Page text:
At the high carbon level, the low dew point endothermic atmosphere is too potent in carburizing action to be in eqilibrium with 0.7%, 0.8% and 09% carbon level compositions. Often times undesirable hard constituents such as cementite inclusions were formed. This caused brittle products and made machining difficult.
A predetermined ratio of constituent gas composition, to be in equilibrium with the desired composition of the sintered compact, has been used with success in accordance with this invention. in the cases of sintering compressed briquettes, which were used as preforms for hot forming structural mechanical components. of several alloy steel compositions, the exact carbon analysis of the steel grade was successfully controlled by using the subject invention. The alloying elements of high level manganese content for each of the materials was also controlled without oxidation of the manganese. This is accomplished, in accordance with this invention, by using an atmosphere for sintering in which the carbon potential is maintained in equilibrium with the desired carbon chemistry of the steel powder compact. The dew point is controlled at a low level by controlling the air and gas ratio, as well as the cracking temperature in the endothermic gas generator. The carbon potential is further controlled by adding a dry reducing gas, which does not contain significant amounts of oxygen, carbon dioxide or water vapor, to the low dew point endothermic cracked gas. Dissociated ammonia gas cracked to low dew point is used as the diluting constituent.
By using a straight low dew point endothermic gas atmosphere to sinter an A.l.S.l, 4023 type steel composition powder metal compacts, which contain 0.20 to 0.25% carbon and 0.70 to 0.90% manganese, a higher carbon content was found to result. The manganese content was found to be at the proper level but some oxidation occurred. By sintering in straight dissociated ammonia, a loss of carbon or decarburization was found to take place in the resulting preform or compact.
For example. the method of the invention, on the other hand, produced the following results. A. ratio of 60% (by volume) of dissociated ammonia with 40% (by volume) of endothermic cracked gas at a low dew point produced an atmosphere that was in equilibrium with steel powder compacts of both A.l.S.l. 4023 and A.l.S.l. 1522, which contained 0.20 to 25% and 0.18 to 0.24% carbon, respectively. It was also found that each steel powder with 0.70 to 0.90% manganese and 1.10 to 1.40% manganese. respectively, could be sintered without oxidation in the above atmosphere at 2,050" F. The composition of the atmosphere at 60/40 ratio was (by volume) carbon monoxide, 59.8% hydrogen and 31.8% nitrogen. This blend gave consistent results as to composition on the surface and in the core of the parts over several runs. The dew point was determined to be at +20 F., which was that of the cracked endothermic gas. The carbon potential as determined by the steel strip method was 0.28% carbon.
Processing compacts of the same composition but with 0.35% carbon in the mix and at a ratio of about 50% (by volume) dissociated ammonia and 50% (by volume) endothermic gas gave resulting compositions of about 0.35% carbon after sintering at 2.050 F. for a normal time. This shows that the resulting carbon can be raised by increasing the amount of endothermic gas and reducing the amount of ammonia in the treatment atmosphere. The manganese did not pick up oxygen. Sintering and/or heat treatment without oxidation can be accomplished by regulating the ratio of low dew point endothermic gas with dissociated ammonia as a dry diluent in accordance with this invention. At the same time the carbon level can be controlled by regulating the ratio of endothermic gas to dissociated ammonia, and additionally at the same time the dew point remains low so that oxidation of any active alloying elements present does not take place.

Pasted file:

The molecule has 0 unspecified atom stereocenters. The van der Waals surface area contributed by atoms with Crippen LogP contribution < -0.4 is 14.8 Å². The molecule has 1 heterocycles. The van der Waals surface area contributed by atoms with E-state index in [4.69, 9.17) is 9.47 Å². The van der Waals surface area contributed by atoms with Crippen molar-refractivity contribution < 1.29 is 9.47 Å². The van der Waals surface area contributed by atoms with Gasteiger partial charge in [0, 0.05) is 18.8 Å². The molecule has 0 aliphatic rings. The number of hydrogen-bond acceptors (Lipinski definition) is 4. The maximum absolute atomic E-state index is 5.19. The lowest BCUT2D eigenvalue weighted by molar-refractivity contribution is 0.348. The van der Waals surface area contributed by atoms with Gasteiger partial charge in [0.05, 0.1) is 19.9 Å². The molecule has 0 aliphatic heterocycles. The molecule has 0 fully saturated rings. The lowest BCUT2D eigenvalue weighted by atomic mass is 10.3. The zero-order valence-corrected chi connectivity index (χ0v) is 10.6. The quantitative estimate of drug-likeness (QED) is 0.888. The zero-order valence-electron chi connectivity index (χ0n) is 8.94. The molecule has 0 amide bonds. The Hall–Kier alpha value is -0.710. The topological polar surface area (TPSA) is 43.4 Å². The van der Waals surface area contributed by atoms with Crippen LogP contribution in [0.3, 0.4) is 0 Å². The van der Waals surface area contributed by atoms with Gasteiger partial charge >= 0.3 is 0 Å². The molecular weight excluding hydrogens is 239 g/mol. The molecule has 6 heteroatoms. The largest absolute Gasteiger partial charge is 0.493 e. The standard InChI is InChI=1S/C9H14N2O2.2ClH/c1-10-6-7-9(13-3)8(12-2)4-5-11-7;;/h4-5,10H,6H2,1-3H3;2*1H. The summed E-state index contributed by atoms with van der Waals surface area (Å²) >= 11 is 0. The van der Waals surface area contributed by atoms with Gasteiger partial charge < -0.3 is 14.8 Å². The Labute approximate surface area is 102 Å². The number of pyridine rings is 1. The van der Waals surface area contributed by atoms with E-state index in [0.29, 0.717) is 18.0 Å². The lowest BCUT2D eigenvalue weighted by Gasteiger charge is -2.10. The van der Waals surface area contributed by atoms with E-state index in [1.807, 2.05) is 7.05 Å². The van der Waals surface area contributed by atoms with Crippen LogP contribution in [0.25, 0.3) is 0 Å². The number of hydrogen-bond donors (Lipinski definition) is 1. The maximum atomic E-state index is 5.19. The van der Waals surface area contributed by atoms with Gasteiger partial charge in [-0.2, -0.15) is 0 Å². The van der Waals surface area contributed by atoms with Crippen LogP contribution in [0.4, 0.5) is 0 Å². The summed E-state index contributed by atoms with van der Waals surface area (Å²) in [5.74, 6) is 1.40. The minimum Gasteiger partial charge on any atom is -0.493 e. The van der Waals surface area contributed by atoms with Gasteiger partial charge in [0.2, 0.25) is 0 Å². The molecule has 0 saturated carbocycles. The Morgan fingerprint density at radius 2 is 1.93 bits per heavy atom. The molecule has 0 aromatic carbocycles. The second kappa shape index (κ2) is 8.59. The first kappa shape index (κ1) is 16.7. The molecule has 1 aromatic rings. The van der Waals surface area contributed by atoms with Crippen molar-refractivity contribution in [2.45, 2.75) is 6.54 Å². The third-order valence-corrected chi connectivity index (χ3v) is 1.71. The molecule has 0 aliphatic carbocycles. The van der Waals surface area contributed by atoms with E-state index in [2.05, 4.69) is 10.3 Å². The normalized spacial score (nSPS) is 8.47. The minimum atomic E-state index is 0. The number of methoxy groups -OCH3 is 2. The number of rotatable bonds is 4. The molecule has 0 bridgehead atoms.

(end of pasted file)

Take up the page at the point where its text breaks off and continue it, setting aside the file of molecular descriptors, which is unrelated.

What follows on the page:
The control of low level carbon, as in carburizing grades of carbon or alloy steel compositions, is important to maintain tough core properties of densified powder metal preforms. Here the composition of the compacted and sintered preform must be held to narrow ranges of carbon content to obtain strong and duetile core properties in case-hardened parts.
Having described the invention, an exclusive property right is claimed therein as follows:
l. A method of controlling the carbon content of a steel alloy containing about 0.18% to 0.85% by weight carbon, comprising:
providing ammonia and methane in a volume ratio ranging from about 60/40 for the lower C contents to 20/80 for the higher C contents while maintaining the ammonia and methane separate from each other,
dissociating the ammonia and combusting the methane while maintaining the separation.
mixing the constituents resulting from the dissociation and combustion of the ammonia and methane together,
introducing the mixed constituents into a heat treating environment, and
heat treating the alloy in the heat treatment environment in the presence of the mixed constituents.
2. The method of claim 1 wherein the carbon content of the alloy is about 0.18 to 0.25 by weight and the volume ratio of ammonia and methane is about 60/40.
3. The method of claim 1 wherein the carbon content is about 0.35% carbon and the volume ratio of ammonia and methane is about 50/50.
4. The method of claim 1 wherein the carbon content is about 0.60% by weight and the volume ratio of ammonia and methane is about 40/60.
5. The method of claim 1 wherein the carbon content is about 0.85% by weight and the volume ratio of ammonia and methane is about 20/80.